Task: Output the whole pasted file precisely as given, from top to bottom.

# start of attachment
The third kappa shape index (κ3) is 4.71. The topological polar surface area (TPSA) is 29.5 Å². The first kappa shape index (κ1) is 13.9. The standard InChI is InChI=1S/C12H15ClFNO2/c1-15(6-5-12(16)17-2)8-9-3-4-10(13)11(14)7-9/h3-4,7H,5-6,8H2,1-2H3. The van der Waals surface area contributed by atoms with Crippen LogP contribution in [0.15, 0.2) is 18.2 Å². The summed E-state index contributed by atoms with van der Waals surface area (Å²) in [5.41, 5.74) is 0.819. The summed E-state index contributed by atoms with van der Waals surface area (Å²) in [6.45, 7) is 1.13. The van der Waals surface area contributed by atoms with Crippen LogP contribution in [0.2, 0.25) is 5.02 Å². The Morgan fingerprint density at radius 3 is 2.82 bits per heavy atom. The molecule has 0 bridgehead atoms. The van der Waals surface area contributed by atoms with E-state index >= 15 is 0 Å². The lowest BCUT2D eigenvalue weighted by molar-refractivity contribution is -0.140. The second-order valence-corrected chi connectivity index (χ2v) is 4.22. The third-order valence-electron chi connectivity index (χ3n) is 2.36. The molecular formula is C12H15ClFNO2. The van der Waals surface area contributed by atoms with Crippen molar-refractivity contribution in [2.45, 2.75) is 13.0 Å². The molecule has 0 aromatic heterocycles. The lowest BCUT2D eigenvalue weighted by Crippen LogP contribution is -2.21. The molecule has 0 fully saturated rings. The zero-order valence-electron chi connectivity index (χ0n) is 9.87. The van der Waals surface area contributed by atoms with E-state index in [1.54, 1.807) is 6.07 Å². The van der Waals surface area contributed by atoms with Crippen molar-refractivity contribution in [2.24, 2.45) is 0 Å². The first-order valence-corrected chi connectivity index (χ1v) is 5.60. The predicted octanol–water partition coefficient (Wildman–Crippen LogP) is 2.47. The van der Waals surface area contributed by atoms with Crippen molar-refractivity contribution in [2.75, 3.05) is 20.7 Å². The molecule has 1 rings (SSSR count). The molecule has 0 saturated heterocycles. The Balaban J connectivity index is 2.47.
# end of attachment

The third kappa shape index (κ3) is 4.71. The topological polar surface area (TPSA) is 29.5 Å². The first kappa shape index (κ1) is 13.9. The standard InChI is InChI=1S/C12H15ClFNO2/c1-15(6-5-12(16)17-2)8-9-3-4-10(13)11(14)7-9/h3-4,7H,5-6,8H2,1-2H3. The van der Waals surface area contributed by atoms with Crippen LogP contribution in [0.15, 0.2) is 18.2 Å². The summed E-state index contributed by atoms with van der Waals surface area (Å²) in [5.41, 5.74) is 0.819. The summed E-state index contributed by atoms with van der Waals surface area (Å²) in [6.45, 7) is 1.13. The van der Waals surface area contributed by atoms with Crippen LogP contribution in [0.2, 0.25) is 5.02 Å². The Morgan fingerprint density at radius 3 is 2.82 bits per heavy atom. The molecule has 0 bridgehead atoms. The van der Waals surface area contributed by atoms with E-state index >= 15 is 0 Å². The lowest BCUT2D eigenvalue weighted by molar-refractivity contribution is -0.140. The second-order valence-corrected chi connectivity index (χ2v) is 4.22. The third-order valence-electron chi connectivity index (χ3n) is 2.36. The molecular formula is C12H15ClFNO2. The van der Waals surface area contributed by atoms with Crippen molar-refractivity contribution in [2.45, 2.75) is 13.0 Å². The molecule has 0 aromatic heterocycles. The lowest BCUT2D eigenvalue weighted by Crippen LogP contribution is -2.21. The molecule has 0 fully saturated rings. The zero-order valence-electron chi connectivity index (χ0n) is 9.87. The van der Waals surface area contributed by atoms with E-state index in [1.54, 1.807) is 6.07 Å². The van der Waals surface area contributed by atoms with Crippen molar-refractivity contribution in [2.24, 2.45) is 0 Å². The first-order valence-corrected chi connectivity index (χ1v) is 5.60. The predicted octanol–water partition coefficient (Wildman–Crippen LogP) is 2.47. The van der Waals surface area contributed by atoms with Crippen molar-refractivity contribution in [2.75, 3.05) is 20.7 Å². The molecule has 1 rings (SSSR count). The molecule has 0 saturated heterocycles. The Balaban J connectivity index is 2.47.